Can these be whales? Monstrous whales, such as I had heard of? I thought they would look like mountains on the sea; hills and valleys of flesh! regular krakens, that made it high tide, and inundated continents, when they descended to feed!
It was a bitter disappointment, from which I was long in recovering. I lost all respect for whales; and began to be a little dubious about the story of Jonah; for how could Jonah reside in such an insignificant tenement; how could he have had elbow-room there? But perhaps, thought I, the whale which according to Rabbinical traditions was a female one, might have expanded to receive him like an anaconda, when it swallows an elk and leaves the antlers sticking out of its mouth.
Nevertheless, from that day, whales greatly fell in my estimation.
On one of his fine shipmates:
[Jackson] had such an overawing way with him; such a deal of brass and impudence, such an unflinching face, and withal was such a hideous looking mortal, that Satan himself would have run from him. And besides all this, it was quite plain, that he was by nature a marvelously clever, cunning man, though without education; and understood human nature to a kink, and well knew whom he had to deal with; and then, one glance of his squinting eye, was as good as a knock-down, for it was the most deep, subtle, infernal looking eye, that I ever saw lodged in a human head. I believe, that by good rights it must have belonged to a wolf, or starved tiger; at any rate, I would defy any oculist, to turn out a glass eye, half so cold, and snaky, and deadly. It was a horrible thing; and I would give much to forget that I have ever seen it; for it haunts me to this day.
On–. No. I will not reproduce the whole novel for you. Suffice to say, Melville, like those other authorial glories of the 19th century mentioned above, is to me emblematic of what reading should be–pure joy. Not only pure joy; but at least that. I am certain much more than expressions of unadulterated fandom could be provided here; but I don’t feel like doing it myself.
I’m frankly just happy to be back at Jam and Idleness, even if it turns out to be momentary–happy in the same very simple, but nonetheless profound, way I was to be reading Melville again (and as I am to be reading Chekhov now).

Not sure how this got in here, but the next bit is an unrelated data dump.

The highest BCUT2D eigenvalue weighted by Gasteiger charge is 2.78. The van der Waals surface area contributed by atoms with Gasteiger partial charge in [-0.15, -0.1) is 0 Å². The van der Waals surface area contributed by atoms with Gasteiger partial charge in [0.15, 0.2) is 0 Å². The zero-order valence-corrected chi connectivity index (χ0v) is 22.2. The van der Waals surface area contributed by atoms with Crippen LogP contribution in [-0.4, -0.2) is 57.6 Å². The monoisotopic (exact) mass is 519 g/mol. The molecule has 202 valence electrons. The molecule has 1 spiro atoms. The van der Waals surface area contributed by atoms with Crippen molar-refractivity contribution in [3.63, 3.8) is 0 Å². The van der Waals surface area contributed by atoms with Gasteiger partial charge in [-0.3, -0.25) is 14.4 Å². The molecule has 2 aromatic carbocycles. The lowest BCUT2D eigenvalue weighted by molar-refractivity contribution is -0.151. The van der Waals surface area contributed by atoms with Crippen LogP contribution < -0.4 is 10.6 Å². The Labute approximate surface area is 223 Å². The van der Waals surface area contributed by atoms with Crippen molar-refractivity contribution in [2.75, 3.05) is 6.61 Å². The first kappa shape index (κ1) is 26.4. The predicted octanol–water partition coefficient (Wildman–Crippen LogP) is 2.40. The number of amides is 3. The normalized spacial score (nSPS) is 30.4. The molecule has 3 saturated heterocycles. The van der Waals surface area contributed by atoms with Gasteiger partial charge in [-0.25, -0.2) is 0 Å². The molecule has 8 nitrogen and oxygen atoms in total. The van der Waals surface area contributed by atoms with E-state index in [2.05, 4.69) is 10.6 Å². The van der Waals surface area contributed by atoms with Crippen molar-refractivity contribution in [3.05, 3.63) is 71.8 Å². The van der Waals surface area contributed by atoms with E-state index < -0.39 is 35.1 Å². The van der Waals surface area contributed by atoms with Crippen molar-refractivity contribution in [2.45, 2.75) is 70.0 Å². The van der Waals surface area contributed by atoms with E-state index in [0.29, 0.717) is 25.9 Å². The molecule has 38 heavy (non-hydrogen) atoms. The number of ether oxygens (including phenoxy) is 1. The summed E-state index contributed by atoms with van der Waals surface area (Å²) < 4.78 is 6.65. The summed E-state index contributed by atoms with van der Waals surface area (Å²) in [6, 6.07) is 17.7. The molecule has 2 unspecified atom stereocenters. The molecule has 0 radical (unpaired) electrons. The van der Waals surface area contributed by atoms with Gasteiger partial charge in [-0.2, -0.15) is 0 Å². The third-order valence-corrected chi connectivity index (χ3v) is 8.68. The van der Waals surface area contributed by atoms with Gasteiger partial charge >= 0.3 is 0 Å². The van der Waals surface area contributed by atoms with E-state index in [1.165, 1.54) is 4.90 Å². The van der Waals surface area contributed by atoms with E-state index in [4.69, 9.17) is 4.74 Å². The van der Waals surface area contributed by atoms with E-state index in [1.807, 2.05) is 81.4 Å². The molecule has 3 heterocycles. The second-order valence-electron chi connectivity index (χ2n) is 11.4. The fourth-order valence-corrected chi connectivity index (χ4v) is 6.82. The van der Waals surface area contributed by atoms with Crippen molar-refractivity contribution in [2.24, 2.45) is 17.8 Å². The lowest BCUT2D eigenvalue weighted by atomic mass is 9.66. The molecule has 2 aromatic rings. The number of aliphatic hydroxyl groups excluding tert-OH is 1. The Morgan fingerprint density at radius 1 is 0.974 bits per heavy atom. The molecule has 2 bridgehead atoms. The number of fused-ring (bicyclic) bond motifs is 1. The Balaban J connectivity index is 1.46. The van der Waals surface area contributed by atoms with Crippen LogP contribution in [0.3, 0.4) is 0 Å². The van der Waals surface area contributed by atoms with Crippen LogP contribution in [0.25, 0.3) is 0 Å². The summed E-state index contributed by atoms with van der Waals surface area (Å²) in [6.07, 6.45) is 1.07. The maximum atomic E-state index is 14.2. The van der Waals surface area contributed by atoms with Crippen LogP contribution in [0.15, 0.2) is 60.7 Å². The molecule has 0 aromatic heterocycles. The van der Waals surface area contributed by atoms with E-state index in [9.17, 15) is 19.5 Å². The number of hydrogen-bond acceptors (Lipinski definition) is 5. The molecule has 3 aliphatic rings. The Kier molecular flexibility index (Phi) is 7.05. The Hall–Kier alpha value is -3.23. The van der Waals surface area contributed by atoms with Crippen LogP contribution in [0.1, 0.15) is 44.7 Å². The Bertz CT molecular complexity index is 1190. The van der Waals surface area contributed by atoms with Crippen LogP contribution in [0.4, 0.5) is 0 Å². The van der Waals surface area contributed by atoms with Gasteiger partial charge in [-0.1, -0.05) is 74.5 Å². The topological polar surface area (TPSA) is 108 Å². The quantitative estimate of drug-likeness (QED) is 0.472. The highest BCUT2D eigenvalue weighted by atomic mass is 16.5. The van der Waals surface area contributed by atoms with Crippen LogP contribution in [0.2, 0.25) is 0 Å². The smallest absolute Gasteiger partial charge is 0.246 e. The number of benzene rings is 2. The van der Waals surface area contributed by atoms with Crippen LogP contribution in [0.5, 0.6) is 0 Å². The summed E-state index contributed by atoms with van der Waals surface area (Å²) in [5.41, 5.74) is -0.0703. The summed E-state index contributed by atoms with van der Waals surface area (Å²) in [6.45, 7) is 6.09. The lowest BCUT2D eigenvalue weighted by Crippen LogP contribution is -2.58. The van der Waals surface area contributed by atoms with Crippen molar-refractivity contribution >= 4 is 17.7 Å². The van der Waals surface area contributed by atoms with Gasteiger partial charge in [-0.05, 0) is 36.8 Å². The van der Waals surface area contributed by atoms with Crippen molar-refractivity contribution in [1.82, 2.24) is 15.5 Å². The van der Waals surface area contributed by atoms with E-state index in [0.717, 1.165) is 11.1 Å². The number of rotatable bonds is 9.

I don’t know when I’ll be back; I hope it’ll be very soon. In the meantime, I’ll be reading as, I trust, you will be.
11 Comments Add yours
There are certainly many fine things in Redburn. How nice to read about someone reading it. Melville’s book has some curious resemblances to Mary Barton.
When you, reading all of Melville, are ready for Clarel, please remember the great bibliographing-Wuthering Expectations readalong from many years ago, still archived on the internet.
Mary Barton! Please elaborate…I’ve read Mary Barton and nothing particular is coming to mind in terms of “curious resemblances!”
We are happy you are back too! I have read no Melville. Is that true? I think I was assigned Billy Budd once – but wouldn’t I remember it, if I had read it? Maybe I can assign myself Moby Dick for my sabbatical next winter.
If you don’t assign yourself Moby Dick for next winter, I’ll assign it to you.
Both writers wrote in aid of the English poor.
Rohan – “Bartleby the Scrivener,” if you hadn’t read it, is what I would put in your hands, with Billy Budd a close second.
Right. I’m going to refer everyone to the fact that I’m sleep deprived. *hides head*
Tom, I’m puzzled by your comment “both writers wrote in aid of the English poor”. I have no doubt that was true of Gaskell, but Melville was American. Surely there were American poor who needed help. But Toni Morrison has a theory – that Melville was writing against slavery. She presented her theory in “Unspeakable Things Unspoken: The Afro-American Presence in American Literature”, 1988.
Oh, I am referring to a specific scene in Redburn, which I describe in the post I linked. I think I describe it. Now you have me worried that I did not. No, I did.
Anyway, I am not making a general statement about Melville or Gaskell for that matter. General statements are for the birds. The scene at hand, in the Melville novel, is in Liverpool, not Gaskell’s Manchester, but a lot closer to it than Nantucket or the South Pacific.
Yay for your return! Though sorry to hear about your poor back. And Yay for Melville. He is a good one though I’ve only read Moby Dick twice and a few short stories. Must read more, clearly 🙂
Thanks, Stefanie! I’ve been trying to get caught up on your reading and gardening…I admire your ability to write so often!